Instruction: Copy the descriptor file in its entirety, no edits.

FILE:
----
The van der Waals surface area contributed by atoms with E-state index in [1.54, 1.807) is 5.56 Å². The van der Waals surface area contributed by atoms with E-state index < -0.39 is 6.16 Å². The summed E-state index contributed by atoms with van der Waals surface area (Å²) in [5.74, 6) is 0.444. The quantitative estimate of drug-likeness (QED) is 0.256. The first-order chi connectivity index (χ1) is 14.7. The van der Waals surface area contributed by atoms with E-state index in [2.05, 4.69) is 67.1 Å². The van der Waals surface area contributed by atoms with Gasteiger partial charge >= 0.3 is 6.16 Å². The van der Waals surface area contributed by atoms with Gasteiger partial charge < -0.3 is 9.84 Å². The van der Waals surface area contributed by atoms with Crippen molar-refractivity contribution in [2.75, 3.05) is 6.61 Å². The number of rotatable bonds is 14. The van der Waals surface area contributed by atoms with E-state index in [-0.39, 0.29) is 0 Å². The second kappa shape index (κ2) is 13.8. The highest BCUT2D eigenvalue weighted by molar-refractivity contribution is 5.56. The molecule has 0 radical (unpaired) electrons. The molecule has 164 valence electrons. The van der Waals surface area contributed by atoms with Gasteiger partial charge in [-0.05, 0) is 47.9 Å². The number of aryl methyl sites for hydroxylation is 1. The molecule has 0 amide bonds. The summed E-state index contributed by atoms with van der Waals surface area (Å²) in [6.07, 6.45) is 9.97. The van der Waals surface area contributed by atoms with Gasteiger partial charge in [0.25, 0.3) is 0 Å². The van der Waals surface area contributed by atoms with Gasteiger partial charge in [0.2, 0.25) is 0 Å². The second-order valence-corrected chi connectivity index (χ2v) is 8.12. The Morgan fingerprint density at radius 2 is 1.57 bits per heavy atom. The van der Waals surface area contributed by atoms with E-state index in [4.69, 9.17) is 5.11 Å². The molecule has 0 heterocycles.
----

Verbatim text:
The van der Waals surface area contributed by atoms with E-state index in [1.54, 1.807) is 5.56 Å². The van der Waals surface area contributed by atoms with E-state index < -0.39 is 6.16 Å². The summed E-state index contributed by atoms with van der Waals surface area (Å²) in [5.74, 6) is 0.444. The quantitative estimate of drug-likeness (QED) is 0.256. The first-order chi connectivity index (χ1) is 14.7. The van der Waals surface area contributed by atoms with E-state index in [2.05, 4.69) is 67.1 Å². The van der Waals surface area contributed by atoms with Gasteiger partial charge >= 0.3 is 6.16 Å². The van der Waals surface area contributed by atoms with Gasteiger partial charge < -0.3 is 9.84 Å². The van der Waals surface area contributed by atoms with Crippen molar-refractivity contribution in [2.75, 3.05) is 6.61 Å². The number of rotatable bonds is 14. The van der Waals surface area contributed by atoms with E-state index in [-0.39, 0.29) is 0 Å². The second kappa shape index (κ2) is 13.8. The highest BCUT2D eigenvalue weighted by molar-refractivity contribution is 5.56. The molecule has 0 radical (unpaired) electrons. The molecule has 164 valence electrons. The van der Waals surface area contributed by atoms with Gasteiger partial charge in [-0.05, 0) is 47.9 Å². The number of aryl methyl sites for hydroxylation is 1. The molecule has 0 amide bonds. The summed E-state index contributed by atoms with van der Waals surface area (Å²) in [6.07, 6.45) is 9.97. The van der Waals surface area contributed by atoms with Gasteiger partial charge in [0.25, 0.3) is 0 Å². The van der Waals surface area contributed by atoms with Gasteiger partial charge in [0.2, 0.25) is 0 Å². The second-order valence-corrected chi connectivity index (χ2v) is 8.12. The Morgan fingerprint density at radius 2 is 1.57 bits per heavy atom. The van der Waals surface area contributed by atoms with E-state index in [4.69, 9.17) is 5.11 Å². The molecule has 0 heterocycles.